Fatigue, abdominal pain, constipation or diarrhea… caused by colorectal cancer are often confused with women’s menstrual symptoms.
Colorectal cancer is among the top 10 most common cancers worldwide. The risk of colorectal cancer is higher in men than in women.
In some people, colorectal cancer has no symptoms at first, and symptoms can vary depending on the size and location of the malignancy. The symptoms of colorectal cancer are often the same in both women and men, such as having a bowel movement that lasts more than a day, and stools that change in consistency over time.
Other early colorectal cancer symptoms include bloody stools, pain or cramping in the abdomen, unintended weight loss, weakness, and fatigue. When colorectal cancer progresses to the later stages, there are often other serious symptoms such as blood metastasis, cancer spreading to other organs, cancer causing bowel obstruction…
Colorectal cancer in American women is most often diagnosed around the age of 71. In the past, colorectal cancer affected older women who stopped menstruating. However, in recent years, colorectal cancer diagnosed in people under the age of 50 has been increasing. According to the American Cancer Society, from 2012-2016, the incidence of colorectal cancer in the country increased 2% per year in people under 50 years old and 1% per year in people 50-64 years old.
Colorectal cancer in women is easily confused with normal menstrual symptoms or other gynecological problems. Specifically, rectal cancer in women in the early stages has symptoms including changes in bowel habits, diarrhea, and constipation, which are also common during menstruation. In addition, the symptoms of abdominal cramps can be confused with menstrual pain, the feeling of fatigue caused by colorectal cancer is often thought to be a symptom of premenstrual syndrome. Some symptoms of colorectal cancer can resemble other menstrual cycle symptoms, such as bloating and cramping.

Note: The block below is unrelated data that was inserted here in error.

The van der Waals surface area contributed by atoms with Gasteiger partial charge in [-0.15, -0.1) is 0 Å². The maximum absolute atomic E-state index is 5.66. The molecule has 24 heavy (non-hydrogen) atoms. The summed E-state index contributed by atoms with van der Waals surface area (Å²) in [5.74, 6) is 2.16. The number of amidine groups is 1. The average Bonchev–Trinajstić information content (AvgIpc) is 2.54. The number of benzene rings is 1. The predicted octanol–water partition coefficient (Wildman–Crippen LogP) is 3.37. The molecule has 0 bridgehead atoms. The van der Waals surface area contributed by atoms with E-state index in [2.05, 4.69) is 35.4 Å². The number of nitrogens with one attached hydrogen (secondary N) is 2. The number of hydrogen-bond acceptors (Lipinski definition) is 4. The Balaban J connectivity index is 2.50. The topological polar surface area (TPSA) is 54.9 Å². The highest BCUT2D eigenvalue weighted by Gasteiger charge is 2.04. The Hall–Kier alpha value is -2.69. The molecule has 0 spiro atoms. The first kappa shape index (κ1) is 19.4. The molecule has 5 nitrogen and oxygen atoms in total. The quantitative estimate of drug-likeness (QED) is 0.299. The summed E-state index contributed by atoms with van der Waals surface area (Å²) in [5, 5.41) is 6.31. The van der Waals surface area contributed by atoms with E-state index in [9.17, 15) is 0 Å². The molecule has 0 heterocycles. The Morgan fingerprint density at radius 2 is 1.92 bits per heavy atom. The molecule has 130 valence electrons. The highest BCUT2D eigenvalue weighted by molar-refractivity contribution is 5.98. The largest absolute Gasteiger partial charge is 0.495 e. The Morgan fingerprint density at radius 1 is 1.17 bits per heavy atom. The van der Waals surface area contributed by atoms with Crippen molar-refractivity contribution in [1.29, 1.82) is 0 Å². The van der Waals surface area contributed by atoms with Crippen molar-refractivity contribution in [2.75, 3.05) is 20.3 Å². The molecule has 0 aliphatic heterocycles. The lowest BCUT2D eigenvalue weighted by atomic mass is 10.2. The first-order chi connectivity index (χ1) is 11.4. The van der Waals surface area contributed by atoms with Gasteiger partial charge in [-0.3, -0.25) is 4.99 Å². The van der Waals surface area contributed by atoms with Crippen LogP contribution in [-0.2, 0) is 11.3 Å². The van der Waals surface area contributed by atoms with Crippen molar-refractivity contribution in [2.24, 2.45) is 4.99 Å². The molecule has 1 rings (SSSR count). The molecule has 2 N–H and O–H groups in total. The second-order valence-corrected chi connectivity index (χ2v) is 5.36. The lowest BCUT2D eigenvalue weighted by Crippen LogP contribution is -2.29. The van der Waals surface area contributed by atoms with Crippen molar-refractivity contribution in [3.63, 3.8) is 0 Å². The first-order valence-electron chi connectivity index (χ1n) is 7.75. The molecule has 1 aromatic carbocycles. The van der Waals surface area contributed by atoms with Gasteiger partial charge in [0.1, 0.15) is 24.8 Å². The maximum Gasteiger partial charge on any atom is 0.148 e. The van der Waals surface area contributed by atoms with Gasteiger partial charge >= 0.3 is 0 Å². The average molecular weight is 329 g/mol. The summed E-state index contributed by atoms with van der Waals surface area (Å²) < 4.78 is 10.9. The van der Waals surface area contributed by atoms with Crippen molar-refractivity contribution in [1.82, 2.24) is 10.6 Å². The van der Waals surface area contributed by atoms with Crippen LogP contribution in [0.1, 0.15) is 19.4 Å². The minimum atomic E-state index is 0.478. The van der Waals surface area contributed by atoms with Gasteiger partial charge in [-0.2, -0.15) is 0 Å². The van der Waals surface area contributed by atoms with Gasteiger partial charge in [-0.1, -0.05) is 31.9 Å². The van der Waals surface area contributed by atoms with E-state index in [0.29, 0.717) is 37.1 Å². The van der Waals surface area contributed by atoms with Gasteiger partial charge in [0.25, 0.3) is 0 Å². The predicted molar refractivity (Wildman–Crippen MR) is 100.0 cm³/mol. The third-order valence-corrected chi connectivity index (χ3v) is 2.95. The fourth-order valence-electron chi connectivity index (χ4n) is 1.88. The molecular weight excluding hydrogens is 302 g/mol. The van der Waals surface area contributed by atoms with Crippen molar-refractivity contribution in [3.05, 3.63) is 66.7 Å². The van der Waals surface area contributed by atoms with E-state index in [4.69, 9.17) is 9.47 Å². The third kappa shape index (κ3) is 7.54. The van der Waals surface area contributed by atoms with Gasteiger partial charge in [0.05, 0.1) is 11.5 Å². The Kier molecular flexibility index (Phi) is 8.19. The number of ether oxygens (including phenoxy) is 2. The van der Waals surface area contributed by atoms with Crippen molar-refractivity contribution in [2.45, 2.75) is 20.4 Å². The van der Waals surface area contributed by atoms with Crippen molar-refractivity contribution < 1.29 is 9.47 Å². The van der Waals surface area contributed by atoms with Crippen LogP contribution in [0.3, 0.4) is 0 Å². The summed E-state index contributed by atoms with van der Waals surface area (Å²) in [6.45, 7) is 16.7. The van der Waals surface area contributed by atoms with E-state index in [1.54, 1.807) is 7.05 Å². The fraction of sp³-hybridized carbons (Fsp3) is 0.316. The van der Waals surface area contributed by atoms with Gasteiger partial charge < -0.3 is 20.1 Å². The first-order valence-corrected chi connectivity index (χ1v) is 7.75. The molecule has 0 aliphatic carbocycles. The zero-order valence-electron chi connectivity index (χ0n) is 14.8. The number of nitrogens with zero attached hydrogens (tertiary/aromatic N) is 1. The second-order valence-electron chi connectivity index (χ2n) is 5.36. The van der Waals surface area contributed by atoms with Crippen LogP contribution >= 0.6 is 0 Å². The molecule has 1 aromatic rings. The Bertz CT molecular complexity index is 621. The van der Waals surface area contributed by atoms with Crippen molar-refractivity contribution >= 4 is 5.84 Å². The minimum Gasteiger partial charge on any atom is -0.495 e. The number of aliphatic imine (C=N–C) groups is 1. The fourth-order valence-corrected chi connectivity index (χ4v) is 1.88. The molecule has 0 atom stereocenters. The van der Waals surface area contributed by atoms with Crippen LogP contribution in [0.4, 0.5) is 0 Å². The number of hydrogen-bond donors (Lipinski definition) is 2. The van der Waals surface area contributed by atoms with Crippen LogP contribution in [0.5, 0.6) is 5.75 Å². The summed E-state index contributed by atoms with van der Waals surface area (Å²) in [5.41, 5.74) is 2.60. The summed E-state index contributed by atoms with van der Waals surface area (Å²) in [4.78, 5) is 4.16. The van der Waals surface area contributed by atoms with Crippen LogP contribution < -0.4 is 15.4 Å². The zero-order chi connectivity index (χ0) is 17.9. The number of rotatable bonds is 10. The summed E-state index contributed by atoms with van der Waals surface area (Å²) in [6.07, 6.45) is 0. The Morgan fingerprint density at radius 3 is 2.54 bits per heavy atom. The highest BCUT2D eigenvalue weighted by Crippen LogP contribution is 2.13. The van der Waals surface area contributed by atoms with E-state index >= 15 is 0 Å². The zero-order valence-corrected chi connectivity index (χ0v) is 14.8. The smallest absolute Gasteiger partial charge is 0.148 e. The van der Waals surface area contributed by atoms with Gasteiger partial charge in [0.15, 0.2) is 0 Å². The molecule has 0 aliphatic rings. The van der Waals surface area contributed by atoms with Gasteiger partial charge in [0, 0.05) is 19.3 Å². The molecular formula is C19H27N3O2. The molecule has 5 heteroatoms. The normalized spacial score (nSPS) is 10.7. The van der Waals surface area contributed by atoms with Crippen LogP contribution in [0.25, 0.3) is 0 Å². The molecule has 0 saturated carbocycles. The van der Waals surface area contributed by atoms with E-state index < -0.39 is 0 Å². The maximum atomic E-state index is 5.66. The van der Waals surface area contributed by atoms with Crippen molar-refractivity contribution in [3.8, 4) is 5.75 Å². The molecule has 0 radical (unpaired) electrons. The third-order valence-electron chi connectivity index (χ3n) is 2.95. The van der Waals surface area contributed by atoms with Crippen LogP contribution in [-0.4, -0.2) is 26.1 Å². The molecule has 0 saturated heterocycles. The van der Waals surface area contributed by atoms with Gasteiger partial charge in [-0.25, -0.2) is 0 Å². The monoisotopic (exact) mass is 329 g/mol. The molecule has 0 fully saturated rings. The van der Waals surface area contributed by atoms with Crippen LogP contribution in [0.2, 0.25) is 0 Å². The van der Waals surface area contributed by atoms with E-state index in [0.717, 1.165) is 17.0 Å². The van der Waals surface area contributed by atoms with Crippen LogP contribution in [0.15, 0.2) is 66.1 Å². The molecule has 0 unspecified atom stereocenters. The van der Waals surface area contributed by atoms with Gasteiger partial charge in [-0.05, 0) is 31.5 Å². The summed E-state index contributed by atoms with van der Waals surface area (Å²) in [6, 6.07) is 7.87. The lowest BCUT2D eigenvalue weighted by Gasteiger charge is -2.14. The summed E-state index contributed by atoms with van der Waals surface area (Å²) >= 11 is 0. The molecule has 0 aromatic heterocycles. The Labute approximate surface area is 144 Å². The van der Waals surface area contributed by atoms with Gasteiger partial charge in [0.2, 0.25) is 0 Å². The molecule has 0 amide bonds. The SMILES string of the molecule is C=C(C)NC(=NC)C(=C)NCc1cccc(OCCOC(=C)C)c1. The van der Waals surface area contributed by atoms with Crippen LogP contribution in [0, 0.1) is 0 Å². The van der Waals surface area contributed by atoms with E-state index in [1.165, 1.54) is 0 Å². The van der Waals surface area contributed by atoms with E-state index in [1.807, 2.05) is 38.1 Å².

Women are more likely to develop colorectal cancer if:
Increasing age: The risk tends to increase significantly after age 50, although younger people can also get colorectal cancer.
Personal history of polyps: Women who have had benign polyps in the past face an increased risk of developing cancerous polyps.
Family history of colorectal cancer or polyps: Having a parent, sibling, or other relative with colorectal cancer or a history of polyps makes a woman more likely to develop colorectal cancer.
Radiation treatment: People who have had radiation therapy to treat cancers in the abdomen, including cervical cancer, have an increased risk of rectal cancer.
Unhealthy lifestyle: Being inactive or obese, smoking and drinking excessively can all increase the risk of colorectal cancer.
Doctors recommend that women with risk factors or unusual changes in the menstrual cycle should have early colorectal cancer screening and regular screening. Even if you’re not old enough to be screened, but have risk factors for colorectal cancer, it’s a good idea to consult your doctor. To reduce the risk of colorectal cancer, women should maintain a healthy weight, exercise, and live a healthy life.
Mr. Chi (According to VeryWell Health, Healthline)
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